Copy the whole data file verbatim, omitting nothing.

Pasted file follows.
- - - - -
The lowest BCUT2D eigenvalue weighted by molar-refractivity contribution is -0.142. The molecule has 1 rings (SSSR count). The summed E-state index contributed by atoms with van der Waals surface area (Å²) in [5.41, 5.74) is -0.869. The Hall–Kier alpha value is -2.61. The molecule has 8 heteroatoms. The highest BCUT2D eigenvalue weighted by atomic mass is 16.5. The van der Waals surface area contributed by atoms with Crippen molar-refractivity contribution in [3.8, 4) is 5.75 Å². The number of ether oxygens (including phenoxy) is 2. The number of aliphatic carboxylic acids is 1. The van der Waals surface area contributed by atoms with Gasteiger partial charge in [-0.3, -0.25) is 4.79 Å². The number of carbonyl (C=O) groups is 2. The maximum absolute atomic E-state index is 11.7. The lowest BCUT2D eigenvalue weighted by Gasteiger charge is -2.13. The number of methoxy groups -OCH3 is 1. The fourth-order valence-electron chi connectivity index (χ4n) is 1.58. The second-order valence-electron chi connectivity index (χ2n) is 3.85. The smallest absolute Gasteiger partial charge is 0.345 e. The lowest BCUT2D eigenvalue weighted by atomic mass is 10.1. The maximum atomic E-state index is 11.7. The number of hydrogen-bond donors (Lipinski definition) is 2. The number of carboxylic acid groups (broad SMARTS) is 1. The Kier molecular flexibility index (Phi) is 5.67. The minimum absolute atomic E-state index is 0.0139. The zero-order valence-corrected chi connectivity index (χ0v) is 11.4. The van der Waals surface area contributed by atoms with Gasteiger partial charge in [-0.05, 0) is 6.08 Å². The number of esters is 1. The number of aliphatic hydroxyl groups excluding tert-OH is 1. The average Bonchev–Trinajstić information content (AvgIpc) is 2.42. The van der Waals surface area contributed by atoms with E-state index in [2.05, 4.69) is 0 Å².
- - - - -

The lowest BCUT2D eigenvalue weighted by molar-refractivity contribution is -0.142. The molecule has 1 rings (SSSR count). The summed E-state index contributed by atoms with van der Waals surface area (Å²) in [5.41, 5.74) is -0.869. The Hall–Kier alpha value is -2.61. The molecule has 8 heteroatoms. The highest BCUT2D eigenvalue weighted by atomic mass is 16.5. The van der Waals surface area contributed by atoms with Crippen molar-refractivity contribution in [3.8, 4) is 5.75 Å². The number of ether oxygens (including phenoxy) is 2. The number of aliphatic carboxylic acids is 1. The van der Waals surface area contributed by atoms with Gasteiger partial charge in [-0.3, -0.25) is 4.79 Å². The number of carbonyl (C=O) groups is 2. The maximum absolute atomic E-state index is 11.7. The lowest BCUT2D eigenvalue weighted by Gasteiger charge is -2.13. The number of methoxy groups -OCH3 is 1. The fourth-order valence-electron chi connectivity index (χ4n) is 1.58. The second-order valence-electron chi connectivity index (χ2n) is 3.85. The smallest absolute Gasteiger partial charge is 0.345 e. The lowest BCUT2D eigenvalue weighted by atomic mass is 10.1. The maximum atomic E-state index is 11.7. The number of hydrogen-bond donors (Lipinski definition) is 2. The number of carboxylic acid groups (broad SMARTS) is 1. The Kier molecular flexibility index (Phi) is 5.67. The minimum absolute atomic E-state index is 0.0139. The zero-order valence-corrected chi connectivity index (χ0v) is 11.4. The van der Waals surface area contributed by atoms with Gasteiger partial charge in [-0.05, 0) is 6.08 Å². The number of esters is 1. The number of aliphatic hydroxyl groups excluding tert-OH is 1. The average Bonchev–Trinajstić information content (AvgIpc) is 2.42. The van der Waals surface area contributed by atoms with E-state index in [2.05, 4.69) is 0 Å².